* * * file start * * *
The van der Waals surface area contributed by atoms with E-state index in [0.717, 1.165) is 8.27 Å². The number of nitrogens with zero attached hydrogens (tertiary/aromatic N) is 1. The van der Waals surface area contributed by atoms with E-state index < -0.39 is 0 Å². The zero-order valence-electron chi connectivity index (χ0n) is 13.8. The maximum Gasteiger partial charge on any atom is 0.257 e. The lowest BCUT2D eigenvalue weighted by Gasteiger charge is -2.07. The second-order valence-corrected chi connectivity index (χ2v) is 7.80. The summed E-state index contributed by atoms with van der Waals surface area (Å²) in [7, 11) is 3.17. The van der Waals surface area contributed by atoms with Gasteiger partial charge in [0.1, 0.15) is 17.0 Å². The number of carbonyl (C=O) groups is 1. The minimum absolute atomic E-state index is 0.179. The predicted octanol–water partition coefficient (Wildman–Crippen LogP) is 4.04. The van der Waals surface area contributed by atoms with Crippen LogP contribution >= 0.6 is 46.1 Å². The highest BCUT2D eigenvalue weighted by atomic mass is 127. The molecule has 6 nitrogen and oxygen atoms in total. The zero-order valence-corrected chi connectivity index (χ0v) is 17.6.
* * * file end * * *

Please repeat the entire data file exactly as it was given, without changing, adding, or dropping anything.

The van der Waals surface area contributed by atoms with E-state index in [0.717, 1.165) is 8.27 Å². The number of nitrogens with zero attached hydrogens (tertiary/aromatic N) is 1. The van der Waals surface area contributed by atoms with E-state index < -0.39 is 0 Å². The zero-order valence-electron chi connectivity index (χ0n) is 13.8. The maximum Gasteiger partial charge on any atom is 0.257 e. The lowest BCUT2D eigenvalue weighted by Gasteiger charge is -2.07. The second-order valence-corrected chi connectivity index (χ2v) is 7.80. The summed E-state index contributed by atoms with van der Waals surface area (Å²) in [7, 11) is 3.17. The van der Waals surface area contributed by atoms with Gasteiger partial charge in [0.1, 0.15) is 17.0 Å². The number of carbonyl (C=O) groups is 1. The minimum absolute atomic E-state index is 0.179. The predicted octanol–water partition coefficient (Wildman–Crippen LogP) is 4.04. The van der Waals surface area contributed by atoms with Crippen LogP contribution >= 0.6 is 46.1 Å². The highest BCUT2D eigenvalue weighted by atomic mass is 127. The molecule has 6 nitrogen and oxygen atoms in total. The zero-order valence-corrected chi connectivity index (χ0v) is 17.6.